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Thursday, June 28, 2012 - Page updated at 09:30 p.m.
Microsoft wins small victory in European Court
By JAMES KANTER
The New York Times
BRUSSELS — A European Union court Wednesday largely upheld a billion-dollar penalty against Microsoft, a decision that could mark the end of an era in antitrust law in which regulators used big fines to bring technology giants to heel.
The General Court, the second highest in the Union, handed a small victory to Microsoft by reducing the fine by nearly $50 million, to $1.1 billion, finding that the European Commission had miscalculated the amount.
But the court rejected a plea by Microsoft to annul the fine, which was imposed in 2008 as part of a decadelong battle over the way Microsoft used its Windows computer-operating system to crush competition.
The ruling "essentially upholds the commission's decision imposing a periodic penalty payment on Microsoft," the court said, but it decided that it was "necessary to alter the amount of the periodic penalty payment."
The penalty was a record at the time, and Microsoft was the first and only company that the commission had fined for disobeying its orders in an antitrust case.
But that is a road the commission would prefer not to go down again in cases under way against Google and other technology giants.
Last month, the EU competition commissioner, Joaquin Almunia, said Google might have abused its dominance in Internet search by promoting its own businesses at the expense of competitors. Almunia has also told Google to propose changes by early next month or face formal charges.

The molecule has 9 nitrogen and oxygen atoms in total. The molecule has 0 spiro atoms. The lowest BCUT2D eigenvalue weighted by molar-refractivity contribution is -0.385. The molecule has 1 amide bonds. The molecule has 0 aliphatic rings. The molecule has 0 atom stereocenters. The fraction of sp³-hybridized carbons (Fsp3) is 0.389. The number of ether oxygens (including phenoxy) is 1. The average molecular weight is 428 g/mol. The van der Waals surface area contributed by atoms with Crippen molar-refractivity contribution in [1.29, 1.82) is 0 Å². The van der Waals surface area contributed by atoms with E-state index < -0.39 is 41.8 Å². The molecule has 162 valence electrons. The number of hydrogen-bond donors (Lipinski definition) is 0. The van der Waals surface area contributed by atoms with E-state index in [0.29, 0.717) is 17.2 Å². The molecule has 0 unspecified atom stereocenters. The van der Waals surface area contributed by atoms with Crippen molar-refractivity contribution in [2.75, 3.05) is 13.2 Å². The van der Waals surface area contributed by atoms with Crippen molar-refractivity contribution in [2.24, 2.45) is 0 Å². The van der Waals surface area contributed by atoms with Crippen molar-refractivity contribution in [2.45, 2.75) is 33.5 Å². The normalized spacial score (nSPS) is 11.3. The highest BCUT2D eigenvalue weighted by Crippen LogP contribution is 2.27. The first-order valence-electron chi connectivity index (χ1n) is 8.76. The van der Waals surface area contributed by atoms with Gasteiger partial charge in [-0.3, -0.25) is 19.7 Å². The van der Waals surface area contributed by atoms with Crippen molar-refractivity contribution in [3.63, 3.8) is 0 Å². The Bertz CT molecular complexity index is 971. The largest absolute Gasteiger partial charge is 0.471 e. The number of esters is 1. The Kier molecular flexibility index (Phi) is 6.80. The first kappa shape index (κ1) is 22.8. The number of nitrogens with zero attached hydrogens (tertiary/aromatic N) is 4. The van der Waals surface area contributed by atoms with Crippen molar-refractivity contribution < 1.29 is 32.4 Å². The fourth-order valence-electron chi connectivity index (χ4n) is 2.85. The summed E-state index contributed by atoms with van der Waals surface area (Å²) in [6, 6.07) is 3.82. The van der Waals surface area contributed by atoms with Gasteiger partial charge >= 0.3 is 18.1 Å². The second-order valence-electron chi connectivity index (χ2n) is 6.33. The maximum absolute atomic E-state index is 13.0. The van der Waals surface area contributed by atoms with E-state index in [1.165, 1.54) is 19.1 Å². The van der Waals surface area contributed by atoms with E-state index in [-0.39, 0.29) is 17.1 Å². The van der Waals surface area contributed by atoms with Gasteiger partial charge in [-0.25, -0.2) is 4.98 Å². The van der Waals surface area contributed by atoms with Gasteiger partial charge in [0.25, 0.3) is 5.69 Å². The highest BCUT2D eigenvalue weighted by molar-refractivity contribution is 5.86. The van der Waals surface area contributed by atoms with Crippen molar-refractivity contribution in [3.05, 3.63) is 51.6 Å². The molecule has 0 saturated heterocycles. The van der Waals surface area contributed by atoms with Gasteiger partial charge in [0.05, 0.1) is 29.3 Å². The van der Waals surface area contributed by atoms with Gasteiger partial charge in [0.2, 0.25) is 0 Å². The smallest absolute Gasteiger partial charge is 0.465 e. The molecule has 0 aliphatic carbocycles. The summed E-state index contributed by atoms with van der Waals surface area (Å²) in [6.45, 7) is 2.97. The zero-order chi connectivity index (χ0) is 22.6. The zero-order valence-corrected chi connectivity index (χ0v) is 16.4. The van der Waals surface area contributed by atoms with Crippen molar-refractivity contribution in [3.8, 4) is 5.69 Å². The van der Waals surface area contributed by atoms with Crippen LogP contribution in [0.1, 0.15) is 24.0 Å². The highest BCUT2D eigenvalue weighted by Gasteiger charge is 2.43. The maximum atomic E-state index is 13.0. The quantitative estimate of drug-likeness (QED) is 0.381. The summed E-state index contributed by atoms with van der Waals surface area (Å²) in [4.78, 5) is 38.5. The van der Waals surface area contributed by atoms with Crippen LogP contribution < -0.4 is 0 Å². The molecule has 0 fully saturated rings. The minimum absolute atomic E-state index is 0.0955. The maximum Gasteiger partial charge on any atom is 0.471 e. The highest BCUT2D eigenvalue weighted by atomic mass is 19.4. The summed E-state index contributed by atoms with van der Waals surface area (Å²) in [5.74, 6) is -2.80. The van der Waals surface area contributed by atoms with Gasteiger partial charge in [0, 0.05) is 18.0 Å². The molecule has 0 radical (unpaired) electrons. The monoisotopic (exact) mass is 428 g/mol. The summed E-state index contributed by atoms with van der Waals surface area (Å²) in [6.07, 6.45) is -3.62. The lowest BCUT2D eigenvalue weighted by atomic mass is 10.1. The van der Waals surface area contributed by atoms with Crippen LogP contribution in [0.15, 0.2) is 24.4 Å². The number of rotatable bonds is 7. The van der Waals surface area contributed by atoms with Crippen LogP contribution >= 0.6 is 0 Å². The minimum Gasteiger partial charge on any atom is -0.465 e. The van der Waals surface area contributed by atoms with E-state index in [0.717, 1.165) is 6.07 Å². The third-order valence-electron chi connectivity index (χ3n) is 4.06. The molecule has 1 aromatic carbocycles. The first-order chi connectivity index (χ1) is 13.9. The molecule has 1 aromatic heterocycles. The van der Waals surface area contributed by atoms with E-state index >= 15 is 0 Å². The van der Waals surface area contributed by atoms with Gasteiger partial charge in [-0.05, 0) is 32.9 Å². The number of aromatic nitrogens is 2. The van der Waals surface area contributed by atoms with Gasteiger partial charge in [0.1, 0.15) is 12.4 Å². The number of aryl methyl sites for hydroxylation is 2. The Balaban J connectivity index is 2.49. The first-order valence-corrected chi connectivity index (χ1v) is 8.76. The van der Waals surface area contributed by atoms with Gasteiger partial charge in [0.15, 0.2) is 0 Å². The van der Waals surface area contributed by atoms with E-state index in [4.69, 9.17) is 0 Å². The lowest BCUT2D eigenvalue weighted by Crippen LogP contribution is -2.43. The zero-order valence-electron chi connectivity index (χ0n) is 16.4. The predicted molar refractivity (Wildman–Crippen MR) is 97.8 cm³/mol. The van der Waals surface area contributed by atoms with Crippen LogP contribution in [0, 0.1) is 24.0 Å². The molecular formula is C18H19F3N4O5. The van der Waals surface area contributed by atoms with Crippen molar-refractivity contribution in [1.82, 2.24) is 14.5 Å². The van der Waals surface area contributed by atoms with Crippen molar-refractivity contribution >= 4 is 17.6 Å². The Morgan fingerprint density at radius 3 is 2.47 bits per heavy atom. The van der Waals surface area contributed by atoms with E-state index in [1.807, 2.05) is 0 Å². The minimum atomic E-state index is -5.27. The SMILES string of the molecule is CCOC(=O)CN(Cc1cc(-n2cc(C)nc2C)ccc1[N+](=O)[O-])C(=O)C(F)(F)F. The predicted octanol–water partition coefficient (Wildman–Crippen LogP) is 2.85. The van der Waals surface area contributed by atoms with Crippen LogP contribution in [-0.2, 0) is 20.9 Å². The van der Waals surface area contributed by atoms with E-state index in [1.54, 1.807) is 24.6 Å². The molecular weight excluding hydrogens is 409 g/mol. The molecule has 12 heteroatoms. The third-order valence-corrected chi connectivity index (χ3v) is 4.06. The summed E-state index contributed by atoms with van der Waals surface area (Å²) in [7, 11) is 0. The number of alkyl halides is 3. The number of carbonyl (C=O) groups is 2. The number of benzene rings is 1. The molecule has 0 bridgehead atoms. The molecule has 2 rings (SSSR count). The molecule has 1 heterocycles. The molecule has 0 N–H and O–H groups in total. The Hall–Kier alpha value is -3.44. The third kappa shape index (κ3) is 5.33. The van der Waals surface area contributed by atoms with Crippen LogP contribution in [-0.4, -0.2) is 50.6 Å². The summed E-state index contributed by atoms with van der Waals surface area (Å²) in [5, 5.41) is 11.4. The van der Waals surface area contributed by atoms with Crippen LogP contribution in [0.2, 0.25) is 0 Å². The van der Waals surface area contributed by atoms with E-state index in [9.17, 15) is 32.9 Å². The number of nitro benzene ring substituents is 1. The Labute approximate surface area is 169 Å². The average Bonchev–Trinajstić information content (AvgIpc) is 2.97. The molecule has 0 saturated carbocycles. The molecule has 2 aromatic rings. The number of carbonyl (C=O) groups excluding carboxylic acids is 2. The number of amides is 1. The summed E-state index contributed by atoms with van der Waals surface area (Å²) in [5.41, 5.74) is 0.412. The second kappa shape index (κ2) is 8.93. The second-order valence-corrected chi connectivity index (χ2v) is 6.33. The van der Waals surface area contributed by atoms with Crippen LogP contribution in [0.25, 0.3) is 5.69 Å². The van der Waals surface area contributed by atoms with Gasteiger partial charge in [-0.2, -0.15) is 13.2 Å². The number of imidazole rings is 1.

But in a marked shift in tone and tactics in a European antitrust case, Google and Almunia have signaled that they would prefer a negotiated settlement to confrontation.
Robin Koch, a Microsoft spokesman, declined to comment Wednesday about whether the company would make a final appeal to the Union's highest court, the European Court of Justice.
"Although the General Court slightly reduced the fine, we are disappointed with the court's ruling," Koch said. He also underlined that Microsoft had "entered into a broad understanding with the commission that resolved its competition law concerns" in 2009.
Neelie Kroes, the former EU commissioner for competition, imposed the fine when the company failed to comply with her order to provide other companies with enough information to work with its operating system.
Kroes took that step after finding that Microsoft had charged unreasonable prices for access to vital information to communicate with powerful server computers in a violation of a previous decision against the company in 2004.
Wednesday, the court upheld the commission's finding that Microsoft blocked fair access for competitors. But the court reduced the penalty marginally as the commission had failed to take into proper account terms concerning the timing of distribution of certain products by open source developers.
Microsoft also paid fines of 497 million euros and 281 million euros for related offenses, bringing the total to 1.7 billion euros during its battle with European regulators.
Copyright © The Seattle Times Company
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